Excerpts from the 150th Anniversary Book (circa 1947) compiled by the Anniversary Committee

It appears from historical information that the South Fork Valley was first settled about 1760 by immigration from the State of Pennsylvania. They were mostly of German descent, and mostly Lutheran and German Reformed. They had no place to worship other than private homes, and in the summer time they held services in barns and on the lawns under the shade trees.

These original settlers were anxious to have a place of worship so they met in consultation about the matter and set about to find a desirable place to erect a house. Soon a site was secured and on January 14, 1797, a deed was made by Samuel Jarrett to John Yoder and John Heffner, trustees, consisting of three and one-half acres, for the sum of $8.00.

It seems by historical facts that it had been the rule and custom in their native land to build UNION HOUSES for public worship and school houses. After this agreement was concluded all the good old settlers, as faithful brethren, determined to erect a house, all worked together and soon the material was on the ground. It was a LOG HOUSE twenty-five by thirty-five feet and was erected about the year 1797. The work was done by Daniel Conrad and France Bikle. After it was completed it was dedicated to God as a place of worship, and was called GRACE CHURCH.

The history of Grace Church, covering the period of time from 1797 to 2012, may be divided into four parts, centering around the four buildings, namely:

The LOG House

The first Lutheran minister in this section was the Rev. Johann Gottfried Arndt. In 1771, Christopher Lyerly and Christopher Randleman of Rowan County went on horseback through the wilderness to Charleston, S. C., and there sailed for Germany and brought back the Rev. Adolphus Nussman to preach and John Gottfried Arndt to teach. They arrived in North Carolina on September 12, 1772.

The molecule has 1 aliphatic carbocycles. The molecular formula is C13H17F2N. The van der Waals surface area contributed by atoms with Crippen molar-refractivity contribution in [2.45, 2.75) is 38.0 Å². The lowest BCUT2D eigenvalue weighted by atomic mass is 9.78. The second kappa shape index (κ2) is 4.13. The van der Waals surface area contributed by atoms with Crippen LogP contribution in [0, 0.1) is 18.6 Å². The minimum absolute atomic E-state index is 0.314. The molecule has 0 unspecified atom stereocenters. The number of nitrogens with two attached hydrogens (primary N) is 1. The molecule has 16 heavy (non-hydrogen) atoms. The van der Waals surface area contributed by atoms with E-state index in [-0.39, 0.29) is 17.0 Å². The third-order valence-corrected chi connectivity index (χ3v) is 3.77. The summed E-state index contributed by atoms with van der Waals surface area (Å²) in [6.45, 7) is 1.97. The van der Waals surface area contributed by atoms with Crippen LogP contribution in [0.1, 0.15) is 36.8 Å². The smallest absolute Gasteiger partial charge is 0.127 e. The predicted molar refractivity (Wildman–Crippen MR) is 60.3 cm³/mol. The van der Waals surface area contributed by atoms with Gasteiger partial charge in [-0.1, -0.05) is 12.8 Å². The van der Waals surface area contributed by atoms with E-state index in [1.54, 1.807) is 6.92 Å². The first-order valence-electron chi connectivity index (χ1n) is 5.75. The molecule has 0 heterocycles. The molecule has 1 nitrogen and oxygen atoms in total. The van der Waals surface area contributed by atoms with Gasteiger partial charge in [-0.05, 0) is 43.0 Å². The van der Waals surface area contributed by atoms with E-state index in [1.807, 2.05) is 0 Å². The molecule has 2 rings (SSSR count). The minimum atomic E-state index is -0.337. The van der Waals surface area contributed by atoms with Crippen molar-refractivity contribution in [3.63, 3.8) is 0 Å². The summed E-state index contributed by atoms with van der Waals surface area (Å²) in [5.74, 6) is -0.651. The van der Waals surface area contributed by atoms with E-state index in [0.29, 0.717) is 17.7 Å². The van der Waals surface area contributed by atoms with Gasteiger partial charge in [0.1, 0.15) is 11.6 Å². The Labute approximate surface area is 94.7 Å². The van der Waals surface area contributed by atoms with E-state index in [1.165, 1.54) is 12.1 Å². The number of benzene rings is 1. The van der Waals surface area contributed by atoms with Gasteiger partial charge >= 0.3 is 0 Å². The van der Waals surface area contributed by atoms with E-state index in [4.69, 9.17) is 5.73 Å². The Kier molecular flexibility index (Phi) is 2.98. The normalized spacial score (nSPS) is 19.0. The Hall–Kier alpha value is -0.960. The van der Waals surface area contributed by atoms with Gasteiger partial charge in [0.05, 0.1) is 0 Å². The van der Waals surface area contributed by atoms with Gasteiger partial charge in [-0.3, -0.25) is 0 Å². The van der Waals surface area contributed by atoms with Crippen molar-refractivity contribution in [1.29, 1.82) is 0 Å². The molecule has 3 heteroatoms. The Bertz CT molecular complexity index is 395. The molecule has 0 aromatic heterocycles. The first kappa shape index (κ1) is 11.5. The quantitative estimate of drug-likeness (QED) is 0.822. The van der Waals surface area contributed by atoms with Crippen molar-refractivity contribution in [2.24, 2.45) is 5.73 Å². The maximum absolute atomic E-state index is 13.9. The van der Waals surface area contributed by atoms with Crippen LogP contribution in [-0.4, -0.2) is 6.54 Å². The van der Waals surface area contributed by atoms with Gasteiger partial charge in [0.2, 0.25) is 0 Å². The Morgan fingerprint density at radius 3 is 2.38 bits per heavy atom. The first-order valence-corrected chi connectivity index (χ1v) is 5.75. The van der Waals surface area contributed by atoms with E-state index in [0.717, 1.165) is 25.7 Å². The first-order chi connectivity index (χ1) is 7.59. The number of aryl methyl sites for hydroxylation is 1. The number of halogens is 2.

John Gottfried Arndt was born …..

The Brick “Union” Church

During the year 1858 the new BRICK “UNION” CHURCH was built. The contractor was Joseph Irby from Cleveland County who did the mason work, and John Henderson who did the carpenter work. It was completed during this year.

A subscription list of the Lutheran members….

The Brick Lutheran Church

The New Brick Lutheran Church, erected on land on the east side of the highway just opposite the Brick “Union” Church, was opened for service on Easter Day, April 5, 1942. For a number of years faithful pastors had prayed and worked that a peaceful division might be made that each congregation might have its own property and be at liberty to hold services at any time without interfering with the other. During the pastorate of the Rev. B. S. Brown, D.D., the dream of a Lutheran church home came true. The total cost of the building and furnishings was $17,406.03. On June 6, 1943, the building was dedicated. The successful completion of this building program and the prompt payment of all indebtedness was the result the finest kind of cooperation.

On an icy Sunday morning, March 7, 1948, about two ho

The “New” Brick Church

Before the actual work began on the rebuilding, cleaning away of the rubble was done by the men of Grace Congregation. The men also cut trees and prepared lumber for the new building, contributing much time, energy, and use of their equipment to the project.

The first service was held in the basement Chapel on July 17, 1949, exactly three years from the date that Pastor Hoke Ritchie preached his first sermon at Grace Church. The completion of the upstairs Nave was delayed by the late arrival of the Art Glass win